Rare finds at the Geffrye Museum, Hackney
By David Dewing, director of the Geffrye Museum
The Geffrye Museum, housed in eighteenth-century, Grade 1 listed almshouses on Kingsland Road in Shoreditch, is a specialist museum focusing on the history of the home. The main displays are a series of period rooms representing the living rooms of middle-income people over the last 400 years. These are urban homes, typical of the London professional and business classes, the kind of people who can afford to keep up with current trends but are unlikely to be extravagant either in their tastes or behaviour. To give an idea of the kind of objects we collect, and why, I have selected three recent acquisitions which illustrate our approach.
The first object is a turned walnut chair with a boarded seat. This form of twist-turning was first used on English furniture in about 1670 and remained popular until the 1690s. The low, rectangular back suggests a date before about 1680, when the height of chair backs tended to increase, so on stylistic grounds we can date the chair to around 1670-80. It might have been used with a loose cushion, but the lack of fixed upholstery would have meant it was a relatively inexpensive chair, and quite affordable to a middle-income household. It came up for auction in 2010 and is in good, original condition.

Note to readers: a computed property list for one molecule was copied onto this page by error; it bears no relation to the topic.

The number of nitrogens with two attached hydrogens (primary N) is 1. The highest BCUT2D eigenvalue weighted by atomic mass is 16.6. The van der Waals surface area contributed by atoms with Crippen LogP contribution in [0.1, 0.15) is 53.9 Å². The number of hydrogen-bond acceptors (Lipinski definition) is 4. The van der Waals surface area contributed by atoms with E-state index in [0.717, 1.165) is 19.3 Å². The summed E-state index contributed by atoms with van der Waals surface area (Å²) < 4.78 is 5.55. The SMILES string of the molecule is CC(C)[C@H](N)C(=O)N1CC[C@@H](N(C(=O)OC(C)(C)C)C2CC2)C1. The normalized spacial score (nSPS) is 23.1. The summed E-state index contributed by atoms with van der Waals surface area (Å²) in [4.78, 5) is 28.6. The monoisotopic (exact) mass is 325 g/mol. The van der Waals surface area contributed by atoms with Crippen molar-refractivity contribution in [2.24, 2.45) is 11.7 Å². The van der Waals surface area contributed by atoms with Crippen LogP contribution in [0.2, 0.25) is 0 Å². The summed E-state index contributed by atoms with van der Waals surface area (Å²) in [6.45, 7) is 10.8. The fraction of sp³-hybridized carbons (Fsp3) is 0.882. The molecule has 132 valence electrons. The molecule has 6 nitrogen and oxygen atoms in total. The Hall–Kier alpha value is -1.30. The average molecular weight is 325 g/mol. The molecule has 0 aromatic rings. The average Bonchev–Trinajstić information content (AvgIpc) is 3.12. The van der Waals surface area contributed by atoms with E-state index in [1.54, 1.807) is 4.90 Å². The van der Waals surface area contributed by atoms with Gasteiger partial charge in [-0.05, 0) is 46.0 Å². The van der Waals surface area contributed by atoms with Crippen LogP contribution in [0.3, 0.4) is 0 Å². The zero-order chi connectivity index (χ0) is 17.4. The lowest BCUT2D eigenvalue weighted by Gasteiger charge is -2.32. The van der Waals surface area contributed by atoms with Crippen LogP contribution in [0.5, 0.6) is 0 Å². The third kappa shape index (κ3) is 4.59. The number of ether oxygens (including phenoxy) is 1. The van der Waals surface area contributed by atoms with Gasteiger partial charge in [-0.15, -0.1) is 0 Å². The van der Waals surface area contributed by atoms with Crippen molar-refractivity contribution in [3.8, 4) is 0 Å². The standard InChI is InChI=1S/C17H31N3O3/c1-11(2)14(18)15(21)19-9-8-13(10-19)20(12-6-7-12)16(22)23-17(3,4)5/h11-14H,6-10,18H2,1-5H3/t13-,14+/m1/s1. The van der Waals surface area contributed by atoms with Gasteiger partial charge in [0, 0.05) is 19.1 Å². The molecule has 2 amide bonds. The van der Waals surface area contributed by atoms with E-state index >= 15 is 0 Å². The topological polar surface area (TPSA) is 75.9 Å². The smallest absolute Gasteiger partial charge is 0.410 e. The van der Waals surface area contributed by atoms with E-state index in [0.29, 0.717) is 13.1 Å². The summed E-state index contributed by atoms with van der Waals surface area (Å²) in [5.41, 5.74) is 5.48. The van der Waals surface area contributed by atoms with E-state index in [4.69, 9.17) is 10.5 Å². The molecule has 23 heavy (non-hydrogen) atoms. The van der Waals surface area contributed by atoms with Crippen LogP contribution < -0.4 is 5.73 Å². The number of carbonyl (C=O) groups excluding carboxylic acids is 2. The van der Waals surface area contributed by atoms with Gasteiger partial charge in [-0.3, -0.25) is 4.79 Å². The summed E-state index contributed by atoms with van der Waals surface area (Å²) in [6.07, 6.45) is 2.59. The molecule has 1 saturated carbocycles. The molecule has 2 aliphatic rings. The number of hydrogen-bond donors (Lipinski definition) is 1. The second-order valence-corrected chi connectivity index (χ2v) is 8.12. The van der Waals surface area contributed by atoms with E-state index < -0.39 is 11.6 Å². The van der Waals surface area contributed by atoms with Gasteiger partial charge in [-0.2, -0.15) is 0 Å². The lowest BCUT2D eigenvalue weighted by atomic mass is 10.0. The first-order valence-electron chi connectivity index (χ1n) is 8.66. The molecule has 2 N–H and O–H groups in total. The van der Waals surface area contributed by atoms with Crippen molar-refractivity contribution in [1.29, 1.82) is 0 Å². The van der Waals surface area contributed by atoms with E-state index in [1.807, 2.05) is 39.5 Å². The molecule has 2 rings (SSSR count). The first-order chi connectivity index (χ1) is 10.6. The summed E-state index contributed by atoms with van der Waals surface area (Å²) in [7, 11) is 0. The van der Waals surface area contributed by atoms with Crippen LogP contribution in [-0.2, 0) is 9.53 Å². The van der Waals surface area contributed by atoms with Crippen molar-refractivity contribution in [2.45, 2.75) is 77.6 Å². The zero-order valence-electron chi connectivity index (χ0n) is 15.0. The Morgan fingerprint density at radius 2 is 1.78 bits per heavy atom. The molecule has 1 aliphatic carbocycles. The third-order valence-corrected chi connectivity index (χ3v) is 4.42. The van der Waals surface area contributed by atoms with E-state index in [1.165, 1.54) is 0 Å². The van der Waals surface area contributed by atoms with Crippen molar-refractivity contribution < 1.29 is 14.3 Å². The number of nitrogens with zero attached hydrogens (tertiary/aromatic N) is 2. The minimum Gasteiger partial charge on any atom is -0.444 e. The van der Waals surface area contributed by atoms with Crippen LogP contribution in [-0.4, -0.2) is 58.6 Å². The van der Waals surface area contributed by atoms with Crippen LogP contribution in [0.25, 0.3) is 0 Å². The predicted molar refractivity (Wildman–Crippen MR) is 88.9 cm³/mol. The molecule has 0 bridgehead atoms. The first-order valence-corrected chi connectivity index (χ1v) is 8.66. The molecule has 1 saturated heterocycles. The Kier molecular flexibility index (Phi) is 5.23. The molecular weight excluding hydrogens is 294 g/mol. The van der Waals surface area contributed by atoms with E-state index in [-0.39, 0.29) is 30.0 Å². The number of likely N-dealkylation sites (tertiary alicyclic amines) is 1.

The second item is a set of earthenware custard cups in the form of artichokes, dating from the 1780s to 1790s. Custards were a popular sweet dish served alongside roast or boiled meat. Contemporary recipe books explain they were made with cream, egg-yolks, cinnamon and sugar, flavoured with lemons, almonds or oranges. Parson Woodforde mentions them in his diary in 1789. A set like this with its tray is quite a rare survival and we were fortunate to be able to acquire it at auction last year.
And thirdly, a group portrait of a family in an interior, dating from the 1750s. Paintings such as this are a tremendous resource for studying contemporary tastes and domestic behaviour and here the room is modest in scale but quite elaborate in its furnishing and decoration. There is good evidence that the sitters are the Roubel family, Charles-Moyse, his wife Sarah and their three children. He was a French-born Huguenot who settled in Bath and was a jeweller. Their clothing, manners and the style of the interior all indicate a middle-income family, consistent with the level of society represented by the Geffrye’s collections.
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